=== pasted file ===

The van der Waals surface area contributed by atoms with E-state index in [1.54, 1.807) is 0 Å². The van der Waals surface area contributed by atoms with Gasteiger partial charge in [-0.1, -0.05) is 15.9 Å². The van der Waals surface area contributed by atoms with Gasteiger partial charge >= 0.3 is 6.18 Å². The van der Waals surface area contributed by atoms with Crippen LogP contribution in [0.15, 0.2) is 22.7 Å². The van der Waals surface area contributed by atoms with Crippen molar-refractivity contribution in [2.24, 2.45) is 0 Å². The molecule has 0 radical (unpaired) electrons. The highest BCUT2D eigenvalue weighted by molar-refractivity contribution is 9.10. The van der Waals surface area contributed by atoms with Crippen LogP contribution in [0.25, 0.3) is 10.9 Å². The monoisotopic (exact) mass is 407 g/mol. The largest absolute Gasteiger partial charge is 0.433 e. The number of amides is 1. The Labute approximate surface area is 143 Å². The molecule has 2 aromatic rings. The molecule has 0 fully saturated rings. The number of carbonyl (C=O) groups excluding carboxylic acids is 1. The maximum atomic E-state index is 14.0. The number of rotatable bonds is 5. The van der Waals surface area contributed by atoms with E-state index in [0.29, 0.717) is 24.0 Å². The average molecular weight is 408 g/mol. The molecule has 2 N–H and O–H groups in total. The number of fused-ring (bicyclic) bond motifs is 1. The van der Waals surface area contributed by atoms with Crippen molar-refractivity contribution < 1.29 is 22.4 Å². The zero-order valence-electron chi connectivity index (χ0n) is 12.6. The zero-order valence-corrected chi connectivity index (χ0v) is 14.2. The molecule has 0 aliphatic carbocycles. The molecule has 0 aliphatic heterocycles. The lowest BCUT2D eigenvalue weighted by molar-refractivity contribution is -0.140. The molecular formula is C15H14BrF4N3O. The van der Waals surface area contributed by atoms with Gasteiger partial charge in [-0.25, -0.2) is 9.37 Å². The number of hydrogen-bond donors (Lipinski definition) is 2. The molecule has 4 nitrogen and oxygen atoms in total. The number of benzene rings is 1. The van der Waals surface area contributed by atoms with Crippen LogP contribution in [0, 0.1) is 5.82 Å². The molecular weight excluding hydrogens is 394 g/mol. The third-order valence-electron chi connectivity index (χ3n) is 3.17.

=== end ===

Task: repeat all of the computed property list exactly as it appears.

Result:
The van der Waals surface area contributed by atoms with E-state index in [1.54, 1.807) is 0 Å². The van der Waals surface area contributed by atoms with Gasteiger partial charge in [-0.1, -0.05) is 15.9 Å². The van der Waals surface area contributed by atoms with Gasteiger partial charge >= 0.3 is 6.18 Å². The van der Waals surface area contributed by atoms with Crippen LogP contribution in [0.15, 0.2) is 22.7 Å². The van der Waals surface area contributed by atoms with Crippen molar-refractivity contribution in [2.24, 2.45) is 0 Å². The molecule has 0 radical (unpaired) electrons. The highest BCUT2D eigenvalue weighted by molar-refractivity contribution is 9.10. The van der Waals surface area contributed by atoms with Crippen LogP contribution in [0.25, 0.3) is 10.9 Å². The monoisotopic (exact) mass is 407 g/mol. The largest absolute Gasteiger partial charge is 0.433 e. The number of amides is 1. The Labute approximate surface area is 143 Å². The molecule has 2 aromatic rings. The molecule has 0 fully saturated rings. The number of carbonyl (C=O) groups excluding carboxylic acids is 1. The maximum atomic E-state index is 14.0. The number of rotatable bonds is 5. The van der Waals surface area contributed by atoms with E-state index in [0.29, 0.717) is 24.0 Å². The average molecular weight is 408 g/mol. The molecule has 2 N–H and O–H groups in total. The number of fused-ring (bicyclic) bond motifs is 1. The van der Waals surface area contributed by atoms with Crippen molar-refractivity contribution < 1.29 is 22.4 Å². The zero-order valence-electron chi connectivity index (χ0n) is 12.6. The zero-order valence-corrected chi connectivity index (χ0v) is 14.2. The molecule has 0 aliphatic carbocycles. The molecule has 0 aliphatic heterocycles. The lowest BCUT2D eigenvalue weighted by molar-refractivity contribution is -0.140. The molecular formula is C15H14BrF4N3O. The van der Waals surface area contributed by atoms with Gasteiger partial charge in [-0.25, -0.2) is 9.37 Å². The number of hydrogen-bond donors (Lipinski definition) is 2. The molecule has 4 nitrogen and oxygen atoms in total. The number of benzene rings is 1. The van der Waals surface area contributed by atoms with Crippen LogP contribution in [0, 0.1) is 5.82 Å². The molecular weight excluding hydrogens is 394 g/mol. The third-order valence-electron chi connectivity index (χ3n) is 3.17.